Thursday, August 28, 2008

I don't get it

It's been forty five years since Dr. Martin Luther King's historic March on Washington for freedom and jobs and his famous " I have a dream". What is amazing, is that at thirty four, Dr. King was already considered an "elder" by his community and had garnered the respect of people world-wide. It is even more amazing when you look at the impact of Dr. King who died before his fortieth birthday. When we speak of a lifetime's work, we usually think in terms of thirty or forty years, Dr. King in a decade, changed his world.

Much has been made of Senator Barack Obama. From all information he appears to be a reasonable sort of guy, good family man, honest (as any politician can be expected), intelligent. Oh, did I mention, he's black or should I say, in his country, he is considered to be black, the rest of us refer to him as mixed race. So if both his parents had been white, there would be no questions about his ethnicity, Americans would just have to question his beliefs, voting record, whether he's any good at foreign policy. It is true that AMERICAN history has been made, Senator Obama being the first person of mixed racial heritage to be nominated by any party as a candidate for President. It's taken one hundred and twelve years and countless civil rights actions for it to happen. The goodly Senator has much to be proud of, he is a first time Senator, with not a whole lot of track record and he managed to rally thousands of people behind him, no small feat at any time.

So what don't I get? For many years, the United States has been the, largely, self appointed World Bully, oops, that should read World Policeman, calling all the rest of us to task about our human rights violations, the way we manage our economies, pretty much everything. It's kind of, well, amusing, that the very people who belabour political correctness, equal rights, yadda, yadda, yadda, are treating the nomination of a non-white man as such a big deal. Are you listening to yourselves America? Those of us of a darker hue are simply AMAZED by you. Because really, you're so hypocritical aren't you. Heck, the rest of us have had "black" leaders for decades and we're okay. Sure, I think Mr. Obama's nomination is a huge deal just for what it is, apparently all that stuff you sell the rest of us about all men being created equal and everybody can be anything in the good Ole US is a huge dose of hokey. Because if you' all are making such a big deal over his non-whiteness, guess his momma don't count for much, you really have to wonder about all that other stuff. But then, you made a big fuss over the thought of a woman as President so shouldn't be surprised.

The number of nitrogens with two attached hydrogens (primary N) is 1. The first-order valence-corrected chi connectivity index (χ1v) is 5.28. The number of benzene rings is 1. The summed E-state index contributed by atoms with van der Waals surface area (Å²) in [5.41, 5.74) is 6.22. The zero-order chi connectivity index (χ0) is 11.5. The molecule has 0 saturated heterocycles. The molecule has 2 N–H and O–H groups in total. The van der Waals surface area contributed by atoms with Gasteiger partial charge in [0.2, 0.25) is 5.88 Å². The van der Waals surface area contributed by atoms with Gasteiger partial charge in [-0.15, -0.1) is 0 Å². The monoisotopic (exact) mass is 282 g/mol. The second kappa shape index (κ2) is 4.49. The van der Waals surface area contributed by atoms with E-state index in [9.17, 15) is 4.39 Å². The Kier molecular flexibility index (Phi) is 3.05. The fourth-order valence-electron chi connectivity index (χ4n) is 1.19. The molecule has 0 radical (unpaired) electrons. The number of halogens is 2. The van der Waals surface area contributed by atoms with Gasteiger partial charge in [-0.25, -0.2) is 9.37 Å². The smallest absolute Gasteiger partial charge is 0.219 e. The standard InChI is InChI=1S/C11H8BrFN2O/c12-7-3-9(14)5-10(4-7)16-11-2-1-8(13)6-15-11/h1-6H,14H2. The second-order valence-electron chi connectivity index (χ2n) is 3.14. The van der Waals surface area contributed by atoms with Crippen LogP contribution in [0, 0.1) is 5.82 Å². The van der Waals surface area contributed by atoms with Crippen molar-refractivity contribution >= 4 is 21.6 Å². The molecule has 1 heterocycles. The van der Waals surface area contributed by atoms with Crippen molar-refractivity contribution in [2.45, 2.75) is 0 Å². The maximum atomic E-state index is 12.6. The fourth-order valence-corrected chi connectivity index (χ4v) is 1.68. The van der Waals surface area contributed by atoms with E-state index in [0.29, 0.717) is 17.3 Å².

Guess what you should tell your kids is, that they can be anything they want to be, even the President but only if they are an over fifty, white, middle class man. I suppose I'm going to be tagged anti-American now right. Actually, since your foreign policies affect the rest of us in this part of the world, I think it gives me the right to comment. No, I don't always like the course of action you as a nation chooses by default for the rest of us, and I resent that because of the colour of my skin I'm less than, but really, most of the Americans I know are hard working people who want the best for their families. Just like the rest of us. Americans can be the most generous people, with big hearts willing to help. You take people as you find them.

I wish Senator Obama all the luck, it will be kind of nice to see someone without some of the baggage that American leaders have come with. I don't envy him because if he does win, every decision he makes is always going to be prefaced by the perception of his "blackness" or not enough "blackness" as the case might be. If he doesn't win, then the question will always remain, was it because of the colour of his skin as opposed to anything else? Have we really come that far since April 4th, 1968?

1 comment:

HPD said...

So true. The Americans I have met over here are warm friendly and giving people. Their leaders though... I don't know what Obama will give the world. But I have had the pleasure to have as my leaders someone who has used the same words. Yes, Obama is no Mandela (or Madiba as we call him), but there is something there in his eyes that I like. We can only hope and pray that he wins and that he is true. The alternative scares the living hell out of me!